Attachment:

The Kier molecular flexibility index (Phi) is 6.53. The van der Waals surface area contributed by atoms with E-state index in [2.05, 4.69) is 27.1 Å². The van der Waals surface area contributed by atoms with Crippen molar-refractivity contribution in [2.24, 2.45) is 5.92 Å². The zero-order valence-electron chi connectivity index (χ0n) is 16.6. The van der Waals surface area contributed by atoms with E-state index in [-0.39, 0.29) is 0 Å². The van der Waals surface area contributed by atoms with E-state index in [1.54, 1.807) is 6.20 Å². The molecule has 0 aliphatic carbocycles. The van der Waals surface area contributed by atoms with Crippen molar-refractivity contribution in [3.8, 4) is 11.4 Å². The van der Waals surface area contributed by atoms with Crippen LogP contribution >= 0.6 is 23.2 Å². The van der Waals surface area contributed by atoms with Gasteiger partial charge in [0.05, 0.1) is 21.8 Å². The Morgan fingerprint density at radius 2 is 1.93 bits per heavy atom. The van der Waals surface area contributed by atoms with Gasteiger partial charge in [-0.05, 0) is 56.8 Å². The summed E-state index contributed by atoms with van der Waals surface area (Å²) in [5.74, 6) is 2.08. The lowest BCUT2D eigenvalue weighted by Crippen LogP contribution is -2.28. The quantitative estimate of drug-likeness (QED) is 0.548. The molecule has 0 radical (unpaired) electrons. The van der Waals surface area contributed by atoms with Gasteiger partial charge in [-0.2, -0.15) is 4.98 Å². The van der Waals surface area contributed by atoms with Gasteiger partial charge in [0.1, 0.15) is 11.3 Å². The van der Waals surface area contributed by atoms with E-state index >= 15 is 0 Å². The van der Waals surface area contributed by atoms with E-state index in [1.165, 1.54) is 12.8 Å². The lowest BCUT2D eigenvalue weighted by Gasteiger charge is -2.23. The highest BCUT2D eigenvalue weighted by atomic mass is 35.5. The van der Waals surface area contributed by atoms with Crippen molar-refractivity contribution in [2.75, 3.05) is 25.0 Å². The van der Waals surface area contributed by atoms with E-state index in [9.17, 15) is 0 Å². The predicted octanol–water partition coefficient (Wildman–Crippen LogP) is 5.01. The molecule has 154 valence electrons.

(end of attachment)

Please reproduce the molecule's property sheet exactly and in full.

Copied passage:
The Kier molecular flexibility index (Phi) is 6.53. The van der Waals surface area contributed by atoms with E-state index in [2.05, 4.69) is 27.1 Å². The van der Waals surface area contributed by atoms with Crippen molar-refractivity contribution in [2.24, 2.45) is 5.92 Å². The zero-order valence-electron chi connectivity index (χ0n) is 16.6. The van der Waals surface area contributed by atoms with E-state index in [-0.39, 0.29) is 0 Å². The van der Waals surface area contributed by atoms with E-state index in [1.54, 1.807) is 6.20 Å². The molecule has 0 aliphatic carbocycles. The van der Waals surface area contributed by atoms with Crippen molar-refractivity contribution in [3.8, 4) is 11.4 Å². The van der Waals surface area contributed by atoms with Crippen LogP contribution >= 0.6 is 23.2 Å². The van der Waals surface area contributed by atoms with Gasteiger partial charge in [0.05, 0.1) is 21.8 Å². The Morgan fingerprint density at radius 2 is 1.93 bits per heavy atom. The van der Waals surface area contributed by atoms with Gasteiger partial charge in [-0.05, 0) is 56.8 Å². The summed E-state index contributed by atoms with van der Waals surface area (Å²) in [5.74, 6) is 2.08. The lowest BCUT2D eigenvalue weighted by Crippen LogP contribution is -2.28. The quantitative estimate of drug-likeness (QED) is 0.548. The molecule has 0 radical (unpaired) electrons. The van der Waals surface area contributed by atoms with Gasteiger partial charge in [-0.2, -0.15) is 4.98 Å². The van der Waals surface area contributed by atoms with Gasteiger partial charge in [0.1, 0.15) is 11.3 Å². The van der Waals surface area contributed by atoms with E-state index >= 15 is 0 Å². The van der Waals surface area contributed by atoms with E-state index in [1.165, 1.54) is 12.8 Å². The lowest BCUT2D eigenvalue weighted by Gasteiger charge is -2.23. The highest BCUT2D eigenvalue weighted by atomic mass is 35.5. The van der Waals surface area contributed by atoms with Crippen molar-refractivity contribution in [2.75, 3.05) is 25.0 Å². The van der Waals surface area contributed by atoms with E-state index in [9.17, 15) is 0 Å². The predicted octanol–water partition coefficient (Wildman–Crippen LogP) is 5.01. The molecule has 154 valence electrons.